Wednesday, July 26th, 2017

The Series Series, Part 1: Planning a Series

I’ve been on a series of deadlines and taking a bit of a break from blogging, but as I promised last week, I’m picking it up again with a series of posts about… writing a series.

My mother and I have developed three series to date:

The Dumpy the Dump Truck picture book series; the Little Bo series of chapter books (the conclusion or final installment of will be published this Fall); and our current The Very Fairy Princess series of picture books, and now leveled readers – the first of which will be published in time for the holidays.

A question that I get asked frequently by editing clients is, “how do you plan a series? Do you start out intending to write a series, or does one book just evolve into more?”

The answer is: it depends.

Generally speaking, in today’s market, publishers want to see if a picture book character or concept will fly before they commit to more of the same. We had always hoped that The Very Fairy Princess would be a series, and had pitched it as such, but our publisher was nervous about committing to any sequels until the first book had demonstrated a sales record. Happily, it did – though we continue to bite our nails with each new installment to see if sales will warrant another.

With chapter books and middle grade novels, the price point tends to be less – and there is also a greater demand for multiple titles in a series for this age group. This makes pitching a chapter book or middle grade series a little easier.

To be on the safe side, when conceiving a series, it’s probably best to draft no more than one to three complete manuscripts before attempting to sell them. It’s important, though, to brainstorm a handful of other ideas, titles even – and to write a paragraph or so on each.  This way you can be ready if an interested publisher or agent asks for more information.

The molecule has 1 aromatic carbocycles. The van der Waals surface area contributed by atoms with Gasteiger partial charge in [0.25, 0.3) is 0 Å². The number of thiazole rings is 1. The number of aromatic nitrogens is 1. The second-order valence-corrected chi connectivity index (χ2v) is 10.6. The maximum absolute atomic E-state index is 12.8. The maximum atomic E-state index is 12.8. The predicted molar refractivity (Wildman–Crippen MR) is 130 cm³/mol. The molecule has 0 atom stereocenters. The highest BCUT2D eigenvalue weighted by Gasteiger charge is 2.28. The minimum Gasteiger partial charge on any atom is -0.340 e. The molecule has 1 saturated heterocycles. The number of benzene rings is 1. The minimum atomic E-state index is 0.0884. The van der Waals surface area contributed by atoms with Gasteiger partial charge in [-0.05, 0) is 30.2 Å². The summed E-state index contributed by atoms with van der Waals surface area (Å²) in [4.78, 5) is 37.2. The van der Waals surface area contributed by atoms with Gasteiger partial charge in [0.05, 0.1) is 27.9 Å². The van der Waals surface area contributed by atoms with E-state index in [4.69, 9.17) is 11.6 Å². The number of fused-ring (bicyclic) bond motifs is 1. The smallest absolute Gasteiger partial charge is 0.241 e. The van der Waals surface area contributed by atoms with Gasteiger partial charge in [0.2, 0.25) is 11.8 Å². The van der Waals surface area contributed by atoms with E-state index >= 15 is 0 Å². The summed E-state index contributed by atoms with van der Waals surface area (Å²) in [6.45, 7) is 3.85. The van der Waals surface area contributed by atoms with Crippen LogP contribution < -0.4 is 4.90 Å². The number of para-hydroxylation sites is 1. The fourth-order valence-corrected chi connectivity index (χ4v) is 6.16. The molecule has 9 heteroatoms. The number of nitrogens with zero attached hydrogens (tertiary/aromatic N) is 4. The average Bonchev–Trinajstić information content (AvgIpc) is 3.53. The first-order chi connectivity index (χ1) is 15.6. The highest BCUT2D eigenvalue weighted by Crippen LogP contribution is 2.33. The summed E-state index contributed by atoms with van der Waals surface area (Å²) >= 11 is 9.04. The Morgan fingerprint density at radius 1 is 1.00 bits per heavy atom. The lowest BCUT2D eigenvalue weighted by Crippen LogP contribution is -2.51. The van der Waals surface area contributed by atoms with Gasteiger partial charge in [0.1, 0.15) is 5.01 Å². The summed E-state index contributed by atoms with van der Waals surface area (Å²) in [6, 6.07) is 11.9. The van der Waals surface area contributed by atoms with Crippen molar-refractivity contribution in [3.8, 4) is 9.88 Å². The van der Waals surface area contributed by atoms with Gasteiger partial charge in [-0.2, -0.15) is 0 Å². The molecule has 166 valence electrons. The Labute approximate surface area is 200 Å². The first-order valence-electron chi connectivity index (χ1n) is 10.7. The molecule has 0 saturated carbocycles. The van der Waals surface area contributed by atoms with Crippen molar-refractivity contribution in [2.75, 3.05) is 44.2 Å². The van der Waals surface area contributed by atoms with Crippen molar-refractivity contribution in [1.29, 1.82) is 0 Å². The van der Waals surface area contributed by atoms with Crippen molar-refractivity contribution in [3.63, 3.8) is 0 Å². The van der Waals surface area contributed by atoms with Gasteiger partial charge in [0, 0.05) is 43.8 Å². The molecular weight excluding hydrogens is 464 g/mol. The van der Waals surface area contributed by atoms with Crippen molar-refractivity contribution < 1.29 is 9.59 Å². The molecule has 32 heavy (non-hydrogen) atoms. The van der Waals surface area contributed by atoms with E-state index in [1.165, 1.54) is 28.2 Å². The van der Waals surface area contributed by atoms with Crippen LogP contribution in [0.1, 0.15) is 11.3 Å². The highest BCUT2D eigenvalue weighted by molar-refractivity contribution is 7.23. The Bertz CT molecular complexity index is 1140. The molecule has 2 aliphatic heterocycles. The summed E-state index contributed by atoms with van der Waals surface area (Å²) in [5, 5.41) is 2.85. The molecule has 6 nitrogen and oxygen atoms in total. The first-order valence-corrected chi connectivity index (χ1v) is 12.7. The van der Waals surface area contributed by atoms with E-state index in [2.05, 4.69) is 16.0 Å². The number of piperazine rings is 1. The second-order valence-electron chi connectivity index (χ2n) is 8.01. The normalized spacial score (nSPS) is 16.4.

Next up: Starting a Series – How do you establish the world and the characters?

Series NavigationThe Series Series, Part 2: Starting a Series

Comments

7 Responses to “The Series Series, Part 1: Planning a Series”
  1. Beth says:

    Thanks for this, Emma. As you know, I’m keenly interested in the topic of series, and I look forward to the unfolding of this series series!

    It is somehow heartening to know that even with authors with a proven track record, and readily recognizable names, the publisher still wants to see the proof of sales before making that commitment. I certainly hope that sales of VFP books will continue to warrant sequels! I assume that you continue to work on new ideas for the series, in the hopeful anticipation of the series going on for some time.

    One question that perhaps you will address at some point in the coming posts — with the Little Bo books, there is an overarching plot and story for the entire series, which basically determined the number of books. With series such as the Very Fairy Princess, which is more episodic in nature, do you just continue producing the books as long as the market holds? Do you have an ultimate number in mind that constitutes a good number for a picture book series?

  2. Emma says:

    Great questions, Beth – all of which I intend to address in detail in this series. But the short answer is that the Bo series was always intended to be four books which tell the whole story. The series encompasses the discovery of what happened to all Bo’s siblings, and four books seemed the right number to tell the entire story. The Very Fairy Princess series was always intended to be open-ended, a series of books chonicling the adventures of Geraldine, the very fairy princess, in various different situations, for as long as the demand continues, just as you guessed. We have no definitive number in mind, but will let the market guide us.

  3. Patricia Tilton says:

    Enjoyed this Emma. Everything I’ve written so far is stand alone. Am very interested in what you have to say. Love your answer…”it depends.”:)

  4. Melissa says:

    Thanks for this Emma, I’m looking forward to the series of posts. I’m looking at writing a series of chapter books. 🙂

  5. Diane says:

    This was very interesting and look forward to the more indepth posts. Thankyou.

  6. Gary says:

    Emma, I agree with Pat. “It depends” is an interesting answer and highlights one aspect of the writing world that I am trying to pay more attention to. True, there are a “jillion” rules to follow as in any aspect of the arts. Knowing that there is much more flexibility has confirmed (and continuing to affirm) that the constraints of rules are meant to be challenged. I tend to get so caught up in trying to “do it right” that I slow myself down or defeat myself. So “stick it in your ear” rule makers…

    My current mantra: rules are a guideline….hard fast rules are a barrier.

    Gary in Coventry

  7. Emma says:

    Absolutely! Keep up the good work, Gary!

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